The Swedish energy agency (STEM) argues in a letter to the government released this week that deregulation of the Nordic power market means the country no longer needs to be entirely self-sufficient in electricity, which can now be imported from neighbouring Denmark or Norway at times of peak demand.
Closure of the Barsebäck 2 reactor is expected to be confirmed in September's autumn budget as the next step in the government's programme to phase out nuclear power. It follows closure of Barsebäck 1 last November (ENDS Daily 1 December 1999).
"In our opinion there are no obstacles to closing the plant down", STEM told the government. "Moreover, a shutdown of Barsebäck 2 is crucial if Swedish environmental targets are to be met."
However, the closure is strongly opposed by Svenska Kraftnät (SVK), operator of the Swedish electricity grid and co-owner with its Norwegian counterpart Statnett of NordPool, the Nordic power exchange. According to national newspaper Dagens Nyheter, STEM and SVK are "on a collision course" over the issue.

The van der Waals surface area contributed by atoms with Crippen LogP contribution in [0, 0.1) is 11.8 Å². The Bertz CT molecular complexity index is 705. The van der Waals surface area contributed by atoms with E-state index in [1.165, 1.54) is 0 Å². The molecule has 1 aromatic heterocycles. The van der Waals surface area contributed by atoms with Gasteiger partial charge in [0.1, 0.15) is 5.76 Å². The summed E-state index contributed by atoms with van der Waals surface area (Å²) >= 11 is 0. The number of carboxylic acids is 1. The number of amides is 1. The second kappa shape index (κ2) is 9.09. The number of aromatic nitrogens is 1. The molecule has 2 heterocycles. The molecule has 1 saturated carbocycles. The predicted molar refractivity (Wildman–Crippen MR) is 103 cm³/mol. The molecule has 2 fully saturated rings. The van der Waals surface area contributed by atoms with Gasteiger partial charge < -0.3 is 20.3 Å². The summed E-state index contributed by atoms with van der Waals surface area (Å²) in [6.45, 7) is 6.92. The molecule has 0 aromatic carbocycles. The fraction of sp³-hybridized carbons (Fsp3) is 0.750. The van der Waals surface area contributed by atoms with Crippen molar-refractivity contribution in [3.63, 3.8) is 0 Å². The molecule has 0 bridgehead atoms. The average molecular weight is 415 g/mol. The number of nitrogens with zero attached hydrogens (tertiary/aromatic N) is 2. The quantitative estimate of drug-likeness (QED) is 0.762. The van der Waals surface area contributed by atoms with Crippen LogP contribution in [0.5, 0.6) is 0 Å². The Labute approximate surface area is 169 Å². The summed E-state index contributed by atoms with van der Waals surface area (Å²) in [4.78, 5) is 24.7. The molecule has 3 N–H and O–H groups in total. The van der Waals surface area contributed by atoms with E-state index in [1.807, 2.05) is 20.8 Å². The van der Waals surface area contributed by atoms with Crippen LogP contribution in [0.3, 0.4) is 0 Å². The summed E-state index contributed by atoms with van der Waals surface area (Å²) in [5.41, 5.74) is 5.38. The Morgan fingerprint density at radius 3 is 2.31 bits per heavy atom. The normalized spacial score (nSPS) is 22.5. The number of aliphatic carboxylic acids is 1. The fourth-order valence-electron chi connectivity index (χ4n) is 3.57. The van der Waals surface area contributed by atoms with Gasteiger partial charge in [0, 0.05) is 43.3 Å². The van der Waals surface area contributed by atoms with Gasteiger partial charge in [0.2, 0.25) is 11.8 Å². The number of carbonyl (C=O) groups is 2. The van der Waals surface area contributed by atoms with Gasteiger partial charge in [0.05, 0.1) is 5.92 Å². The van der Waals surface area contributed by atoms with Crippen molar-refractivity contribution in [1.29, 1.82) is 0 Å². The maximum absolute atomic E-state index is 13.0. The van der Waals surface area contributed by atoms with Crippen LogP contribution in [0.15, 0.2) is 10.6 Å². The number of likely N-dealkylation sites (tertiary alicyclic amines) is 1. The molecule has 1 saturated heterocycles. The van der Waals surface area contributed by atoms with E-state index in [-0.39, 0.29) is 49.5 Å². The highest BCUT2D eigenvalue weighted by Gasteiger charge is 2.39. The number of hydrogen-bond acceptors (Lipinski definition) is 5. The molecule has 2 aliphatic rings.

SVK maintains that Sweden already consumes all the electricity it can produce or import during the coldest part of the winter. Closing the reactor would strain capacity to the limit, particularly in southern and mid-Sweden, with wild swings in electricity prices. Work on the grid is in progress to increase capacity, particularly for north-south transmission of Swedish hydropower; but improvements are unlikely to be finished before the winter of 2002/3 at the earliest.
Sweden voted in a referendum in 1980 to phase out nuclear power in favour of cleaner forms of energy, including hydropower, biomass and wind power. Nuclear power from the 11 remaining reactors, including Barsebäck 2, meets 47% of Sweden's electricity requirements, according to STEM. Hydroelectric schemes produce another 47% and fossil fuel power accounts for most of the rest.
STEM, tel: +46 16 544 2008; SVK, tel: +46 8 739 7800.
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